Don't worry about willy-nilly conversions - that doesn't happen in Python. It's dynamically but strongly typed. 1 + "123" is a TypeError just as "123" + 1 is :wink: It still has gotchas, but they're of the "char is int :wtf:" variety not the "Oh, but you had a leading zero in that string so I thought I should treat it as an octal number :wtf: :wtf: :wtf:" of some languages.


  • :belt_onion:

    Considering you have specific application you want to learn in Python (Machine Learning) I suggest not to dive deep into Python-ish things like VirtualEnv, ... just start with Jupyter/iPython Qt Console, Scikit-Learn and Pylab/Matplotlib.

    This is BTW what I do for living :)



  • Python



  • Given that you're coming from Java you'll want to read Python is not Java. The state of things isn't so disparate these days as it was then, but the cultures are pretty different.

    Not to put too fine a point on it, but it reads like it was written by a Python person with only limited exposure to Java.

    For example, this nugget:

    Code duplication is quite often a necessary evil in Java, where you must often write the same method over and over with minor variations (usually because of static typing constraints).

    Even back before generics were a thing in Java... well, @codinghorrorbot can tell you what I'd be doing if I did it this way.

    Interfaces, for example. While you can't guarantee the existence of a variable in a class using them, you can guarantee a specific method exists... including a getter and/or setter. Interfaces have been in Java from the start. So, I can write interface Bar and write the signature for method Foo like this: public void Foo(Bar something) and voila, it doesn't matter which type I pass in as long as it implements Bar..


  • 🔀

    @‍powerlord Is Doing It Wrong™

    <!-- SockBot/2.10.2 (Bewitching Burlap; owner:loopback0; user:CodingHorrorBot) 2015-09-01T20:24:48.222Z -->

  • Discourse touched me in a no-no place

    @powerlord said:

    Even back before generics were a thing in Java...

    Let alone default methods



  • Default Methods didn't show up until last year and this article was written in 2004.


  • Discourse touched me in a no-no place

    So? The article you're talking about is obviously even more obsolete than it was. :)



  • Why learn Python yourself when you can just hire the hottest tech talent?

    [img]https://pbs.twimg.com/media/CNWrs6VUAAA0ZEm.jpg:large[/img]


    Filed under: From the company that brought you Slashdot...





  • @powerlord said:

    Code duplication is quite often a necessary evil in Java, where you must often write the same method over and over with minor variations (usually because of static typing constraints).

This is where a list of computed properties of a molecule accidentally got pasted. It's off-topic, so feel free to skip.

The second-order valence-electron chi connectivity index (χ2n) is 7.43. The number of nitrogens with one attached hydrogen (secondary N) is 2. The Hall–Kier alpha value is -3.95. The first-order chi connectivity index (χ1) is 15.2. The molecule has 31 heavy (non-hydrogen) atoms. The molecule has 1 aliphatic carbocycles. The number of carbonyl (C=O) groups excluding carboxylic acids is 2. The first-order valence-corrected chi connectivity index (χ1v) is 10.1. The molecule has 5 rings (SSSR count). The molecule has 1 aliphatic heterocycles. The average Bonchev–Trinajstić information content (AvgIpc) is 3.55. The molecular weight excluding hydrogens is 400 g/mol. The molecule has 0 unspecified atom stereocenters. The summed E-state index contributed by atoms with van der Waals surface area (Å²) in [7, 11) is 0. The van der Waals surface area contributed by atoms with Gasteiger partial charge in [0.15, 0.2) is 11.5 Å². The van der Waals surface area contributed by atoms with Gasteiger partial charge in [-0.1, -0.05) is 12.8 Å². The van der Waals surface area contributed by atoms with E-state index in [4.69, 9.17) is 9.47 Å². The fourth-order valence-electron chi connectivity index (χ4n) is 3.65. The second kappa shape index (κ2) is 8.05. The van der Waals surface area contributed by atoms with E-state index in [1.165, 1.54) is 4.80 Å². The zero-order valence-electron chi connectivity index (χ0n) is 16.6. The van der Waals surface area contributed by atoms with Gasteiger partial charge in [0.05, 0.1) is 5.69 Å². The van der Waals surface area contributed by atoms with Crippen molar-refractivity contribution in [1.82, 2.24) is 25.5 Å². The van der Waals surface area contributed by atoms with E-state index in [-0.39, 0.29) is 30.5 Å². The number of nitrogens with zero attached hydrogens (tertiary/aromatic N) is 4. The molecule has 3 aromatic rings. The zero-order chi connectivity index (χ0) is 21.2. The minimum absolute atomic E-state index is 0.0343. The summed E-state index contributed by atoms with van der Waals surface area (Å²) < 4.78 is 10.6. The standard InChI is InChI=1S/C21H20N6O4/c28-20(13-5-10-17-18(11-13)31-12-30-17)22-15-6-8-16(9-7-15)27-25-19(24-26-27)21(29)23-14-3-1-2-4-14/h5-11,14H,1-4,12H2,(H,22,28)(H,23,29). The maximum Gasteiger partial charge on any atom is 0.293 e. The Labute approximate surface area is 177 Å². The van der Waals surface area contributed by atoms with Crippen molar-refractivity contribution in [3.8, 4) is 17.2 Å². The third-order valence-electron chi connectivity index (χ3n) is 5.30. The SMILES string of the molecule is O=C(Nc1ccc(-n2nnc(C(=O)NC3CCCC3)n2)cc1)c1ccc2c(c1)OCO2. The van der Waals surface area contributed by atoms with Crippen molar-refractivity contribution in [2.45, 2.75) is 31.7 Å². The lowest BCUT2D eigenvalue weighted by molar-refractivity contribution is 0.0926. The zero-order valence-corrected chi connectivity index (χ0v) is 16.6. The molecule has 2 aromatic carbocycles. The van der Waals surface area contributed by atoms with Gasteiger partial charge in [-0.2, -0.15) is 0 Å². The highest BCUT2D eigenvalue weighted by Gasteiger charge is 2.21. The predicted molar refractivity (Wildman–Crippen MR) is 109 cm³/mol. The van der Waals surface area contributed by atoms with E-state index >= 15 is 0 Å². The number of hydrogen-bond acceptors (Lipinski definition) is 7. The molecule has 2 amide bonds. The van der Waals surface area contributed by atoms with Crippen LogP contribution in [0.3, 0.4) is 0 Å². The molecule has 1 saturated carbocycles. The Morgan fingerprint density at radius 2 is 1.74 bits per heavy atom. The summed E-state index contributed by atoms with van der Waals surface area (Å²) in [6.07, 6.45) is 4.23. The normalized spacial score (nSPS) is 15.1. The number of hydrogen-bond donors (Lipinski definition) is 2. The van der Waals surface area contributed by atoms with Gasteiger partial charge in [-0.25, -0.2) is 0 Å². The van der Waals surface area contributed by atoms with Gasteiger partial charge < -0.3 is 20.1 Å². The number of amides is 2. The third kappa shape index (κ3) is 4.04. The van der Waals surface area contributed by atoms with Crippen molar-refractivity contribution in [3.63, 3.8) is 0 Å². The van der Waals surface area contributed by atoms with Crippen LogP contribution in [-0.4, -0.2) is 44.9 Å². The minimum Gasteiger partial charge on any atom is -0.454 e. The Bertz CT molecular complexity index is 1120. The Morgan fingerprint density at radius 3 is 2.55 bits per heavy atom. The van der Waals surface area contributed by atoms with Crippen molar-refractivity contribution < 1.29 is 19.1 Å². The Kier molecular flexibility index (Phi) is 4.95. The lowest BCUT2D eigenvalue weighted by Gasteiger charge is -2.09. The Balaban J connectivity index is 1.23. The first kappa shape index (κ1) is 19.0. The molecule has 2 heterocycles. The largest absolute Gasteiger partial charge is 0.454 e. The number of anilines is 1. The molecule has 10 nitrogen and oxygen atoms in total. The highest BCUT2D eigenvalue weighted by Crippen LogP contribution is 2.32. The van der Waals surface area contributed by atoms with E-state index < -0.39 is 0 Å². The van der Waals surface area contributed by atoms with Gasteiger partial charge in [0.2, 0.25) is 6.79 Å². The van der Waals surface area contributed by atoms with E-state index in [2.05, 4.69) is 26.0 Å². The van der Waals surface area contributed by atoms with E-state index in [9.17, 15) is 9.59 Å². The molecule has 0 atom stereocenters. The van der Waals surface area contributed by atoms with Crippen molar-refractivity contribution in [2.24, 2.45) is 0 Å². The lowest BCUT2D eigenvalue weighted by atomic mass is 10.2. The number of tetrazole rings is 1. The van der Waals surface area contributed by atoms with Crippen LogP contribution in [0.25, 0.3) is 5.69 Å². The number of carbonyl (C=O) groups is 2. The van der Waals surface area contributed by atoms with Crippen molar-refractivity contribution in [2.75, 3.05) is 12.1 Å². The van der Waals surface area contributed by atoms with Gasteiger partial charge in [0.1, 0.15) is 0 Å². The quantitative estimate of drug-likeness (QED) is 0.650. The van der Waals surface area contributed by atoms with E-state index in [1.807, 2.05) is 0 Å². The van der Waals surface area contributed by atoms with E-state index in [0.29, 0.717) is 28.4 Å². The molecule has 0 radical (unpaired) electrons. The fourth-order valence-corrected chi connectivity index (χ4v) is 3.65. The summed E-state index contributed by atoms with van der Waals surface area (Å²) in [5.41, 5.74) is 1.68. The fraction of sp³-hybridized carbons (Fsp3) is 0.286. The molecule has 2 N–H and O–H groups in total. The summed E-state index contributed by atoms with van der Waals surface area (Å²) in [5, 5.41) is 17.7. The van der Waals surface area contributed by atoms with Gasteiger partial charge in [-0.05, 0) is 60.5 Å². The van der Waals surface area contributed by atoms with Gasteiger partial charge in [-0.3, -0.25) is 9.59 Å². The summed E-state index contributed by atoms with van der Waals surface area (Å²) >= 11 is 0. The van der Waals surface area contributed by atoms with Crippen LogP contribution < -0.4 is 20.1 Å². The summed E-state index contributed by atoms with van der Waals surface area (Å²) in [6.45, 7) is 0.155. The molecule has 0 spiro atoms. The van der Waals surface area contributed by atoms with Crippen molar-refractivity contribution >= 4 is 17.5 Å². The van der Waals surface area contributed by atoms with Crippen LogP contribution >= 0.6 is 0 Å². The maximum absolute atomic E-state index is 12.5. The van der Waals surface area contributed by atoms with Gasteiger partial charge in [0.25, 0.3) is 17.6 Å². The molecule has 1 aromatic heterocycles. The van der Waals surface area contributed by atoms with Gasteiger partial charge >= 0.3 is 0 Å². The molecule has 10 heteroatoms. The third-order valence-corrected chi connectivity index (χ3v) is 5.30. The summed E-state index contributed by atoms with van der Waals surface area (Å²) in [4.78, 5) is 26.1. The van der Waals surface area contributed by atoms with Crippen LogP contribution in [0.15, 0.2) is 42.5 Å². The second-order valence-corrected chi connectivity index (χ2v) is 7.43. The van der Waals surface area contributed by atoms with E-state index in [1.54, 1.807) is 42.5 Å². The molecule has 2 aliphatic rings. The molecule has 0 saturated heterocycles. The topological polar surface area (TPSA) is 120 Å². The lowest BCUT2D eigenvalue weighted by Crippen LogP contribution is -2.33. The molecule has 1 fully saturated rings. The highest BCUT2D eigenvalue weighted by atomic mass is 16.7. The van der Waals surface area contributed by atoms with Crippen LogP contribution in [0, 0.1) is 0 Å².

Even back before generics were a thing in Java...

    I don't think he's talking about things which can be handled by generics. There are a lot of places where type classes or duck-typing would be used where your only choice in Java is a lot of boilerplate. At its simplest:

    package third.party.one;
    
    interface Thing1 {
      public String getMagic();
    }
    
    package third.party.two;
    
    interface Thing2 {
      public String getMagic();
    }
    
    package third.party.three;
    
    interface Thing3 {
      public String getMagic();
    }
    
    package your.namespace.here;
    
    interface HandleThings {
        public String extractMagic(WHAT_TYPE_GOES_HERE anyThing);
    }
    

  • Winner of the 2016 Presidential Election

    Err, I'm not sure I'm getting your example, care to exain further?



  • I learned a lot about python by simply reading the official docs, specifically their tutorial. Not the whole thing though. But it's well written and structured.


  • Discourse touched me in a no-no place

    If they're really coincident like that, you can do:

    interface MixedThing extends Thing1,Thing2,Thing3 {}
    

    and then just use that interface. You're not usually that lucky; it's more likely that one will want you to return an int, one a Double (because raisins) and one a String. Then you're stuck doing stupid adapters for everything.



  • Funny enough, today I'll be givin a 4h crash course on Python to QA colleagues.

    I have for them at the end of the session:

    The code academy course is my favourite. Has a nice flow, in form of mini-projects, introducing new concepts as you advance.


  • mod

    @ben_lubar said:

    https://www.youtube.com/watch?v=8VSTzGwkMiM

    This is the Help area Ben. You are expected to be helpful, at least until the OP says that the requested help has been found.



  • He did help me. He gave me a rough idea of how it feels when you run python for the first time and get yelled at for not having ":" in all the right places. un-C-like syntax is un-C-like